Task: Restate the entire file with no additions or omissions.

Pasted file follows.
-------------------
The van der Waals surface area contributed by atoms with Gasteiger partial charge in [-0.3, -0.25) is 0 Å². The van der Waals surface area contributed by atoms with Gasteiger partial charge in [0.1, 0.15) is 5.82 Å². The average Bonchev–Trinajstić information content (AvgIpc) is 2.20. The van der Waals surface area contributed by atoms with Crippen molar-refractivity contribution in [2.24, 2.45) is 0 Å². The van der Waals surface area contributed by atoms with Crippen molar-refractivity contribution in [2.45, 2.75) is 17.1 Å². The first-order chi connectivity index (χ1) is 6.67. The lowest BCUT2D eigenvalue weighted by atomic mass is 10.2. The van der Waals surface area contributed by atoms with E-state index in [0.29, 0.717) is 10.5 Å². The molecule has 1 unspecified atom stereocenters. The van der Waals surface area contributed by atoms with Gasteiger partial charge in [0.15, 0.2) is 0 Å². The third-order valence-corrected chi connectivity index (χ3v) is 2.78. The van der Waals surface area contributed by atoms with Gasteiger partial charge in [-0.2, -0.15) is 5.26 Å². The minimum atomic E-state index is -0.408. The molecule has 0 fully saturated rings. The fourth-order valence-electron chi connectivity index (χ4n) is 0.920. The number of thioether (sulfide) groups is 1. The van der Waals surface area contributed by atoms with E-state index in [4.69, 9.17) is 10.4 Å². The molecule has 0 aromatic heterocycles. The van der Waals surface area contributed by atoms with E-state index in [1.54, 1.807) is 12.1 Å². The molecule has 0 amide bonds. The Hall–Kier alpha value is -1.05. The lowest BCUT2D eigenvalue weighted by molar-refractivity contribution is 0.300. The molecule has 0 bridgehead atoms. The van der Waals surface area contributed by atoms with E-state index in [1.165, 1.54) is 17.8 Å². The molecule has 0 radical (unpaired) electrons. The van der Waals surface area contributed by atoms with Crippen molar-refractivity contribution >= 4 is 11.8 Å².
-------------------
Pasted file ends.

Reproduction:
The van der Waals surface area contributed by atoms with Gasteiger partial charge in [-0.3, -0.25) is 0 Å². The van der Waals surface area contributed by atoms with Gasteiger partial charge in [0.1, 0.15) is 5.82 Å². The average Bonchev–Trinajstić information content (AvgIpc) is 2.20. The van der Waals surface area contributed by atoms with Crippen molar-refractivity contribution in [2.24, 2.45) is 0 Å². The van der Waals surface area contributed by atoms with Crippen molar-refractivity contribution in [2.45, 2.75) is 17.1 Å². The first-order chi connectivity index (χ1) is 6.67. The lowest BCUT2D eigenvalue weighted by atomic mass is 10.2. The van der Waals surface area contributed by atoms with E-state index in [0.29, 0.717) is 10.5 Å². The molecule has 1 unspecified atom stereocenters. The van der Waals surface area contributed by atoms with Gasteiger partial charge in [0.15, 0.2) is 0 Å². The third-order valence-corrected chi connectivity index (χ3v) is 2.78. The van der Waals surface area contributed by atoms with Gasteiger partial charge in [-0.2, -0.15) is 5.26 Å². The minimum atomic E-state index is -0.408. The molecule has 0 fully saturated rings. The fourth-order valence-electron chi connectivity index (χ4n) is 0.920. The number of thioether (sulfide) groups is 1. The van der Waals surface area contributed by atoms with E-state index in [4.69, 9.17) is 10.4 Å². The molecule has 0 aromatic heterocycles. The van der Waals surface area contributed by atoms with E-state index in [1.54, 1.807) is 12.1 Å². The molecule has 0 amide bonds. The Hall–Kier alpha value is -1.05. The lowest BCUT2D eigenvalue weighted by molar-refractivity contribution is 0.300. The molecule has 0 bridgehead atoms. The van der Waals surface area contributed by atoms with E-state index in [1.165, 1.54) is 17.8 Å². The molecule has 0 radical (unpaired) electrons. The van der Waals surface area contributed by atoms with Crippen molar-refractivity contribution >= 4 is 11.8 Å².